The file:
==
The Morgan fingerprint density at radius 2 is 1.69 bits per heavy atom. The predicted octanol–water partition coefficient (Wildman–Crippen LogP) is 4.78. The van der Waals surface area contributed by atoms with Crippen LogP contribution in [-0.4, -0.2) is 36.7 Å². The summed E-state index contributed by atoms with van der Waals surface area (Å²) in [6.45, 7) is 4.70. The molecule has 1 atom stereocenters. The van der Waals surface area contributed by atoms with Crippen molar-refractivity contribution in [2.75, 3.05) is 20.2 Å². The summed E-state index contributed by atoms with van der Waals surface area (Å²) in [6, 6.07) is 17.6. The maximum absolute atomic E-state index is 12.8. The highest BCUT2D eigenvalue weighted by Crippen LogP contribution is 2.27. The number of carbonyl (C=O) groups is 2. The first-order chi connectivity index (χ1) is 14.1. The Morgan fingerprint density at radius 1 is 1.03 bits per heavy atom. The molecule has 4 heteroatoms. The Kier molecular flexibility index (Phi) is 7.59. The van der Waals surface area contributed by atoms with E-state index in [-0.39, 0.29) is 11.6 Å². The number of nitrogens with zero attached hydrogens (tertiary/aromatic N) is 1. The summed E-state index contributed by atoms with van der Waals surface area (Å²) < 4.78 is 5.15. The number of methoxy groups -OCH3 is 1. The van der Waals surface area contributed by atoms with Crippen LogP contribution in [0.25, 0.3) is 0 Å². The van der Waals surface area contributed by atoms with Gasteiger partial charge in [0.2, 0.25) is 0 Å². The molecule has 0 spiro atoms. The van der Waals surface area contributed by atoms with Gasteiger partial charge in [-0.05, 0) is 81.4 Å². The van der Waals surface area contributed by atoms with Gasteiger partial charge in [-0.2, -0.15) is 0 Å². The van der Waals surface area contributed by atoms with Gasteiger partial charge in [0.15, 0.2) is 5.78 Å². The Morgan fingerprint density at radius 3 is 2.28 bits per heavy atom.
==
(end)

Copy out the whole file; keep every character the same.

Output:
The Morgan fingerprint density at radius 2 is 1.69 bits per heavy atom. The predicted octanol–water partition coefficient (Wildman–Crippen LogP) is 4.78. The van der Waals surface area contributed by atoms with Crippen LogP contribution in [-0.4, -0.2) is 36.7 Å². The summed E-state index contributed by atoms with van der Waals surface area (Å²) in [6.45, 7) is 4.70. The molecule has 1 atom stereocenters. The van der Waals surface area contributed by atoms with Crippen molar-refractivity contribution in [2.75, 3.05) is 20.2 Å². The summed E-state index contributed by atoms with van der Waals surface area (Å²) in [6, 6.07) is 17.6. The maximum absolute atomic E-state index is 12.8. The highest BCUT2D eigenvalue weighted by Crippen LogP contribution is 2.27. The number of carbonyl (C=O) groups is 2. The first-order chi connectivity index (χ1) is 14.1. The Morgan fingerprint density at radius 1 is 1.03 bits per heavy atom. The molecule has 4 heteroatoms. The Kier molecular flexibility index (Phi) is 7.59. The van der Waals surface area contributed by atoms with E-state index in [-0.39, 0.29) is 11.6 Å². The number of nitrogens with zero attached hydrogens (tertiary/aromatic N) is 1. The summed E-state index contributed by atoms with van der Waals surface area (Å²) < 4.78 is 5.15. The number of methoxy groups -OCH3 is 1. The van der Waals surface area contributed by atoms with Crippen LogP contribution in [0.25, 0.3) is 0 Å². The van der Waals surface area contributed by atoms with Gasteiger partial charge in [0.2, 0.25) is 0 Å². The molecule has 0 spiro atoms. The van der Waals surface area contributed by atoms with Gasteiger partial charge in [-0.05, 0) is 81.4 Å². The van der Waals surface area contributed by atoms with Gasteiger partial charge in [-0.2, -0.15) is 0 Å². The van der Waals surface area contributed by atoms with Gasteiger partial charge in [0.15, 0.2) is 5.78 Å². The Morgan fingerprint density at radius 3 is 2.28 bits per heavy atom.